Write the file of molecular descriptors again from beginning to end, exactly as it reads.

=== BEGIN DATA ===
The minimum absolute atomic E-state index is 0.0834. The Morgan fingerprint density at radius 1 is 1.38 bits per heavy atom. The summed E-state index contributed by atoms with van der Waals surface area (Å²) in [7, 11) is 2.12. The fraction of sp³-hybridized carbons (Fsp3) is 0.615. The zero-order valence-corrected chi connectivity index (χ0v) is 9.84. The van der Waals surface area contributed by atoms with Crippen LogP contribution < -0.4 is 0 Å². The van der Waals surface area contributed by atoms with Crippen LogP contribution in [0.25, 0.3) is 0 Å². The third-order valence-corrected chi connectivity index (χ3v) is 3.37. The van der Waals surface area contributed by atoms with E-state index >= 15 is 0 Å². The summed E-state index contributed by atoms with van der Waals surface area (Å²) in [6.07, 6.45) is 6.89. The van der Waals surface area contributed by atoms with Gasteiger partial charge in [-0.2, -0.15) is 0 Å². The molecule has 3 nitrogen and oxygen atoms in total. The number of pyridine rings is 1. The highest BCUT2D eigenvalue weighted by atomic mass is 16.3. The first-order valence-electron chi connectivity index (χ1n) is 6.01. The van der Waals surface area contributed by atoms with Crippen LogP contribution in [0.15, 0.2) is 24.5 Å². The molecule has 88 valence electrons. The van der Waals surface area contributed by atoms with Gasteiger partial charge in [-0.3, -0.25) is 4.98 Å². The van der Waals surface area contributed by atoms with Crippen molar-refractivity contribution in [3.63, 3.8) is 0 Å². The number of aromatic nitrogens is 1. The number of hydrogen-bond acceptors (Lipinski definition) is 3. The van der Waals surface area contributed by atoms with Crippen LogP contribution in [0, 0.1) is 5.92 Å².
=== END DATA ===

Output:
The minimum absolute atomic E-state index is 0.0834. The Morgan fingerprint density at radius 1 is 1.38 bits per heavy atom. The summed E-state index contributed by atoms with van der Waals surface area (Å²) in [7, 11) is 2.12. The fraction of sp³-hybridized carbons (Fsp3) is 0.615. The zero-order valence-corrected chi connectivity index (χ0v) is 9.84. The van der Waals surface area contributed by atoms with Crippen LogP contribution < -0.4 is 0 Å². The van der Waals surface area contributed by atoms with Crippen LogP contribution in [0.25, 0.3) is 0 Å². The third-order valence-corrected chi connectivity index (χ3v) is 3.37. The van der Waals surface area contributed by atoms with E-state index >= 15 is 0 Å². The summed E-state index contributed by atoms with van der Waals surface area (Å²) in [6.07, 6.45) is 6.89. The van der Waals surface area contributed by atoms with Gasteiger partial charge in [-0.2, -0.15) is 0 Å². The molecule has 3 nitrogen and oxygen atoms in total. The number of pyridine rings is 1. The highest BCUT2D eigenvalue weighted by atomic mass is 16.3. The first-order valence-electron chi connectivity index (χ1n) is 6.01. The van der Waals surface area contributed by atoms with Crippen LogP contribution in [0.15, 0.2) is 24.5 Å². The molecule has 88 valence electrons. The van der Waals surface area contributed by atoms with Gasteiger partial charge in [-0.3, -0.25) is 4.98 Å². The van der Waals surface area contributed by atoms with Crippen molar-refractivity contribution in [3.63, 3.8) is 0 Å². The number of aromatic nitrogens is 1. The number of hydrogen-bond acceptors (Lipinski definition) is 3. The van der Waals surface area contributed by atoms with Crippen LogP contribution in [0, 0.1) is 5.92 Å².